Psychiatrist who treated Taliban fighters killed in northern Afghanistan; doctors raise security concerns

Dr. Alem Naderi, a prominent Afghan psychiatrist and neurologist, has been killed in Afghanistan, as Taliban officials on Friday confirmed finding his body

Nov 20, 2021
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Dr Nader Alemi, whose hospital has treated thousands of Afghans, including Taliban fighters, since it opened in 2004. Photograph: Magda Rakita/BAAG

Dr. Alem Naderi, a prominent Afghan psychiatrist and neurologist, has been killed in Afghanistan, as Taliban officials on Friday confirmed finding his body. He was abducted by unknown men almost two months ago in the northern city of Mazar-e-Sharif.  Famous for treating thousands of people, including Taliban fighters in the nineties, he was the head of the Mental Health Department in the provincial government hospital. 

In a country that has been in a state of conflict for almost four decades, with the mental health of its citizens being a major health issue, he founded the first private psychiatrist hospital in Mazar-e-Sharif. 

Naderi, 66,  had received several threats prior to his abduction, a crime that increased multifold amid the collapsing economy.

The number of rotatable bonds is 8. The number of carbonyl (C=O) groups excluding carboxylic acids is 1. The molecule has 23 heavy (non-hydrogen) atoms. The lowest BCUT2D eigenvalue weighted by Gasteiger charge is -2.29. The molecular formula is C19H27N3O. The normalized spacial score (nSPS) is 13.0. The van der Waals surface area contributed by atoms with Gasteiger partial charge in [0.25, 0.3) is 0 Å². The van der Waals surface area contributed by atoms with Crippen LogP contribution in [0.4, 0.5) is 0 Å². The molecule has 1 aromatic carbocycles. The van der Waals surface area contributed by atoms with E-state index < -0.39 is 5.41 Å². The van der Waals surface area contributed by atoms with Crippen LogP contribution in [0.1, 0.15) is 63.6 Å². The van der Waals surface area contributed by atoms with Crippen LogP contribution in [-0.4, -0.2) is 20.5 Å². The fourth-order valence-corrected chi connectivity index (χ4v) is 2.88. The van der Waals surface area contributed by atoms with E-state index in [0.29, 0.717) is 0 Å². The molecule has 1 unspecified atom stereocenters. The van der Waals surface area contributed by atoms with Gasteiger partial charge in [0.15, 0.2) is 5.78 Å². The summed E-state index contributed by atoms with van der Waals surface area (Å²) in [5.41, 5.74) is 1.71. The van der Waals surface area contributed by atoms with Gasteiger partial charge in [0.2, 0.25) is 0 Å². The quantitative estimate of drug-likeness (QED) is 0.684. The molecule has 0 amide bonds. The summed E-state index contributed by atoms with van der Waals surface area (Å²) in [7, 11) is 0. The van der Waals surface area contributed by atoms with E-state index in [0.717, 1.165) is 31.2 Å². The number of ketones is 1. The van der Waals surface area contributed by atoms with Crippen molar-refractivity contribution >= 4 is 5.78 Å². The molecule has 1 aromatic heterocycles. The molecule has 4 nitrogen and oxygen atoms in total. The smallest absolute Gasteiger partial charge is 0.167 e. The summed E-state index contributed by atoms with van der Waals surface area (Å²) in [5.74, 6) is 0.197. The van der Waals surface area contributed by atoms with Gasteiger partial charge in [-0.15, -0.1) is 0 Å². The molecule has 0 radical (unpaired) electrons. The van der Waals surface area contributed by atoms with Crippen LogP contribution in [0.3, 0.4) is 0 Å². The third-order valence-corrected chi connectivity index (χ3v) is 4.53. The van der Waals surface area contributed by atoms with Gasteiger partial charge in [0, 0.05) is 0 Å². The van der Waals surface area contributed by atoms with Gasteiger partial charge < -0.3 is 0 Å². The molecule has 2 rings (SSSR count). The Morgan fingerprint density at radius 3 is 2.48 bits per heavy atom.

Abductors had demanded $800,000 in ransom, Ahmed Royen, Naderi’s son confirmed to TOLOnews. After negotiation, the family paid $350,000 to abductors for his release but to no avail. He had already been suffering from many health complications, including diabetes. 

In the north, where Dari is the most commonly spoken language, Naderi was the only Pashto-speaking psychiatrist, something that made him famous among the Taliban fighters who mostly speak the same language, dominant in the southern part. 

Taliban officials said an investigation was going on in the case. The Taliban’s Interior Ministry confirmed that eight people have been arrested in the case. 

Following his abduction and subsequent killing, doctors have raised concern over their security. Already the health sector in Afghanistan is collapsing amid the shortage of medicines and lack of payments to health workers. This added security concern will only worsen their problems at a time when their need could not be greater. 

(SAM)